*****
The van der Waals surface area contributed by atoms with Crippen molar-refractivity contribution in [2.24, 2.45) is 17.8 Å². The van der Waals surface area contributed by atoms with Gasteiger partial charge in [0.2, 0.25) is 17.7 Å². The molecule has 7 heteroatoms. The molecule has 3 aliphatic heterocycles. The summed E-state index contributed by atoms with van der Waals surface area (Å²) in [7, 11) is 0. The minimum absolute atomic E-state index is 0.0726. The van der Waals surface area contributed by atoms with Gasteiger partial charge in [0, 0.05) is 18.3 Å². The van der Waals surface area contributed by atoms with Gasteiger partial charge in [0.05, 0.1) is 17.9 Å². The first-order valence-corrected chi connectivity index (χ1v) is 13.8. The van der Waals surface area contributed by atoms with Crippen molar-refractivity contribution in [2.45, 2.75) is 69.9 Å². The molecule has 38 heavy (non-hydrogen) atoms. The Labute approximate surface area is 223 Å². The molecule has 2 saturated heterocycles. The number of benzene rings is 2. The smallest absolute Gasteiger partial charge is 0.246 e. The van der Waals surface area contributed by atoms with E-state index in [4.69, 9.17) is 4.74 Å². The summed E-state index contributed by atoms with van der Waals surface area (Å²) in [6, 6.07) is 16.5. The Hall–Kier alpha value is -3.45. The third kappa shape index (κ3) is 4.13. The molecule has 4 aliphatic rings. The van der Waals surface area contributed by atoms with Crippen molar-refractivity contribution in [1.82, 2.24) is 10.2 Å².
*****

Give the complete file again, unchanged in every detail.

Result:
The van der Waals surface area contributed by atoms with Crippen molar-refractivity contribution in [2.24, 2.45) is 17.8 Å². The van der Waals surface area contributed by atoms with Gasteiger partial charge in [0.2, 0.25) is 17.7 Å². The molecule has 7 heteroatoms. The molecule has 3 aliphatic heterocycles. The summed E-state index contributed by atoms with van der Waals surface area (Å²) in [7, 11) is 0. The minimum absolute atomic E-state index is 0.0726. The van der Waals surface area contributed by atoms with Gasteiger partial charge in [0, 0.05) is 18.3 Å². The van der Waals surface area contributed by atoms with Gasteiger partial charge in [0.05, 0.1) is 17.9 Å². The first-order valence-corrected chi connectivity index (χ1v) is 13.8. The van der Waals surface area contributed by atoms with Crippen molar-refractivity contribution in [2.45, 2.75) is 69.9 Å². The molecule has 38 heavy (non-hydrogen) atoms. The Labute approximate surface area is 223 Å². The molecule has 2 saturated heterocycles. The number of benzene rings is 2. The smallest absolute Gasteiger partial charge is 0.246 e. The van der Waals surface area contributed by atoms with E-state index in [4.69, 9.17) is 4.74 Å². The summed E-state index contributed by atoms with van der Waals surface area (Å²) in [6, 6.07) is 16.5. The Hall–Kier alpha value is -3.45. The third kappa shape index (κ3) is 4.13. The molecule has 4 aliphatic rings. The van der Waals surface area contributed by atoms with Crippen molar-refractivity contribution in [1.82, 2.24) is 10.2 Å².